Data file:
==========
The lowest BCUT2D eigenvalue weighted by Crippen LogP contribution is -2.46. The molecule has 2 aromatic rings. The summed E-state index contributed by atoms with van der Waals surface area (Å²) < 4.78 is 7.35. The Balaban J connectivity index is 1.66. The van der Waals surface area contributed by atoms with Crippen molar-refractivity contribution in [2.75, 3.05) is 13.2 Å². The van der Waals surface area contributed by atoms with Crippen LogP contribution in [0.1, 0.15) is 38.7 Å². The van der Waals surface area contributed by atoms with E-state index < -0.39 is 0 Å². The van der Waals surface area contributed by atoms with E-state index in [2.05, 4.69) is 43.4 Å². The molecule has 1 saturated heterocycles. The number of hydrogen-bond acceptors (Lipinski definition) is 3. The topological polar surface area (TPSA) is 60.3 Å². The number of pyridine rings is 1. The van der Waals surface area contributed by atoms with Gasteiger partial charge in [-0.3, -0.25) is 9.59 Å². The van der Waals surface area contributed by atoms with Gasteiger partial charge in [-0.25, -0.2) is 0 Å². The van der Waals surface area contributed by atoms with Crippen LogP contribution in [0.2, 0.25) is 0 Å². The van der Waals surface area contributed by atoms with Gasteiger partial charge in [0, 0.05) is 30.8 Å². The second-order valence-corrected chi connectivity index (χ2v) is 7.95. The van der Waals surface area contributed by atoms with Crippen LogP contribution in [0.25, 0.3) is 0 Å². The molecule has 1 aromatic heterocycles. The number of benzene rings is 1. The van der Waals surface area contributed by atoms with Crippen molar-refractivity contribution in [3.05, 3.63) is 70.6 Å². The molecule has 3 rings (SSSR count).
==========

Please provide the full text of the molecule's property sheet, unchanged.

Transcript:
The lowest BCUT2D eigenvalue weighted by Crippen LogP contribution is -2.46. The molecule has 2 aromatic rings. The summed E-state index contributed by atoms with van der Waals surface area (Å²) < 4.78 is 7.35. The Balaban J connectivity index is 1.66. The van der Waals surface area contributed by atoms with Crippen molar-refractivity contribution in [2.75, 3.05) is 13.2 Å². The van der Waals surface area contributed by atoms with Crippen LogP contribution in [0.1, 0.15) is 38.7 Å². The van der Waals surface area contributed by atoms with E-state index < -0.39 is 0 Å². The van der Waals surface area contributed by atoms with E-state index in [2.05, 4.69) is 43.4 Å². The molecule has 1 saturated heterocycles. The number of hydrogen-bond acceptors (Lipinski definition) is 3. The topological polar surface area (TPSA) is 60.3 Å². The number of pyridine rings is 1. The van der Waals surface area contributed by atoms with Gasteiger partial charge in [-0.3, -0.25) is 9.59 Å². The van der Waals surface area contributed by atoms with Gasteiger partial charge in [-0.25, -0.2) is 0 Å². The van der Waals surface area contributed by atoms with Crippen LogP contribution in [0.2, 0.25) is 0 Å². The van der Waals surface area contributed by atoms with Gasteiger partial charge in [0, 0.05) is 30.8 Å². The second-order valence-corrected chi connectivity index (χ2v) is 7.95. The van der Waals surface area contributed by atoms with Crippen LogP contribution in [0.25, 0.3) is 0 Å². The molecule has 1 aromatic heterocycles. The number of benzene rings is 1. The van der Waals surface area contributed by atoms with Crippen molar-refractivity contribution in [3.05, 3.63) is 70.6 Å². The molecule has 3 rings (SSSR count).